It’s a blustery day for Winnie the Pooh he tries to remind an overworked, stressed-out grown-up Christopher Robin (Ewan McGregor) of what matters in Disney’s new film. Like Christopher himself, the movie takes a while to find its footing and start having fun, but this loving homage to Pooh, Piglet and his friends works its charm by the heartwarming end. (Don’t forget to stay seated for a funny mid-credits sequence.)
The animation is perfection: Instead of the smooth clean lines of the animated Disney films, Pooh and his pals resemble not only the scraggly original drawings for the A.A. Milne characters, but also the stuffed versions of them you probably had growing up.
Roo and Piglet now look like siblings instead of different species, but who’s complaining? They’re both adorable. When each of the characters first show up — nervous, excitable Piglet or irrepressibly bouncy Tigger — you want to reach into the film and hug them.
The voicework is, for the most part, dead-on, especially, actor Jim Cummings, who lovingly invokes the original voice of Pooh, Sterling Holloway. I wasn’t initially sold on Brad Garrett’s baritone for Eeyore, but his sad-eyed pronouncements are some of the funniest in the movie.
Although McGregor and Hayley Atwell — who plays his lovely, if long-suffering wife, Evelyn — are wonderfully charming and likeable actors, even they can’t do much with the early scenes where Dad Needs to Lighten Up and Stop Working So Much. We’ve seen this scenario in so many films, like”Hook,” in which Peter Pan has become a no-fun workaday grown-up, that sitting through another “You’re missing your life!” wifely speech is a yawner. But, once we’re over that awkward bit of business, the film does finally sputter to life with the arrival of Pooh in London.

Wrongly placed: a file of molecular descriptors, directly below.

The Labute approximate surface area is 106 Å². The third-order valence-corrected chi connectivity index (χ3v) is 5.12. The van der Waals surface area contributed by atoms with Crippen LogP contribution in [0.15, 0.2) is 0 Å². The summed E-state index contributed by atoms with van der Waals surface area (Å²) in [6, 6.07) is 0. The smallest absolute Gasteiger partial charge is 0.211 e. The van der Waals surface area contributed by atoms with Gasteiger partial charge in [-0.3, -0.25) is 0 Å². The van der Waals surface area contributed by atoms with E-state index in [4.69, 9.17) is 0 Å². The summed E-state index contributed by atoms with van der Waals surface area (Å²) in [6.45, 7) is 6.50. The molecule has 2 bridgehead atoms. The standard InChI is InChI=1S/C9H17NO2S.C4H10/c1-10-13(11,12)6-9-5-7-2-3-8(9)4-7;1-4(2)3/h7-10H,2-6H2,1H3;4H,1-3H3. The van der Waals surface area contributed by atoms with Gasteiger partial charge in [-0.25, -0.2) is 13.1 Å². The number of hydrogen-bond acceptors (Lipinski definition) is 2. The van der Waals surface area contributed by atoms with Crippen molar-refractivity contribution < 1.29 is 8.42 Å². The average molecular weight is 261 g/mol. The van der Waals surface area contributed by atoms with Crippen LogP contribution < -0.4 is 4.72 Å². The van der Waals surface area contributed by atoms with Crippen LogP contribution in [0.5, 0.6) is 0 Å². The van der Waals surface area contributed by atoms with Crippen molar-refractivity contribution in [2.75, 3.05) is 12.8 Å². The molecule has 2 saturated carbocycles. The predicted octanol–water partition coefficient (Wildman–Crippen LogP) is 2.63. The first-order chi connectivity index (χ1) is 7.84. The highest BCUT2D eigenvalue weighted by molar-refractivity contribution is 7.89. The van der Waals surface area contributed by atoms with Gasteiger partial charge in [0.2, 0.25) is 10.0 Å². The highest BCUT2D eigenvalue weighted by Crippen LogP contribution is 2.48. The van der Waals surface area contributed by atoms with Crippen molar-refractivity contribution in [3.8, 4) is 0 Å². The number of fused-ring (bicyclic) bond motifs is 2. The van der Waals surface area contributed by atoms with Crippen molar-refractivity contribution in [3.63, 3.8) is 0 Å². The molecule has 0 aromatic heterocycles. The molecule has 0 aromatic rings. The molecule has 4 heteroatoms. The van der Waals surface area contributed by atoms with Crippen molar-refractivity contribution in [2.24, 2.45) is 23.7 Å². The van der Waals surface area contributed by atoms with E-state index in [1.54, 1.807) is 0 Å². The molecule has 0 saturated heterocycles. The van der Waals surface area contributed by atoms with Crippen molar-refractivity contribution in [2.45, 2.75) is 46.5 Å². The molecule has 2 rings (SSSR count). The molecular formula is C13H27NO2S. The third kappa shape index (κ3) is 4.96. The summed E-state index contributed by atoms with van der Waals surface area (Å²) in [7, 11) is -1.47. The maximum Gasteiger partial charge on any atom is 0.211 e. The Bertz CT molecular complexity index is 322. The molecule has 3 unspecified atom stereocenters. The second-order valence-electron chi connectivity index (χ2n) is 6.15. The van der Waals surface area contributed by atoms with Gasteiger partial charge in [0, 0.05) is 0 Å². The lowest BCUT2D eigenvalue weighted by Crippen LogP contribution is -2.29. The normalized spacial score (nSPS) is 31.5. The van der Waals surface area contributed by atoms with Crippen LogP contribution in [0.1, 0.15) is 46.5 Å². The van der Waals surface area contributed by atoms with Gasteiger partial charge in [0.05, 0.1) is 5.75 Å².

A melancholy Pooh can’t find his friends, but he does find Christopher, who’s working on the unenviable task of saving his entire company’s existence. Until Pooh upends his plans and they wind up back in the Hundred Acre Wood.
Despite the fact we can’t just ditch work and our Very Important Papers in real life, as Christopher becomes less and less dour, so does the movie.
It’s hard not to smile at the scene where McGregor fights a “Heffalump” to persuade Tigger, Kanga, Roo and everyone else that he’s really Christopher Robin.
The metaphors about work ruining your life are a bit heavy-handed (and, of course, wildly impractical), but, in the end, Pooh helps Christopher find just the right balance between work and play in a surprisingly satisfactory way.
By the time Pooh and company return to the city and unleash all kinds of chaos, the movie is finally firing on all cylinders.
“Christopher Robin” doesn’t manage the effortless charm or hilarious heights of “Paddington 2,” but it is does have a great big fuzzy heart.
This Pooh lover walked out (mostly) happy.
Rating: 3 out of 4 stars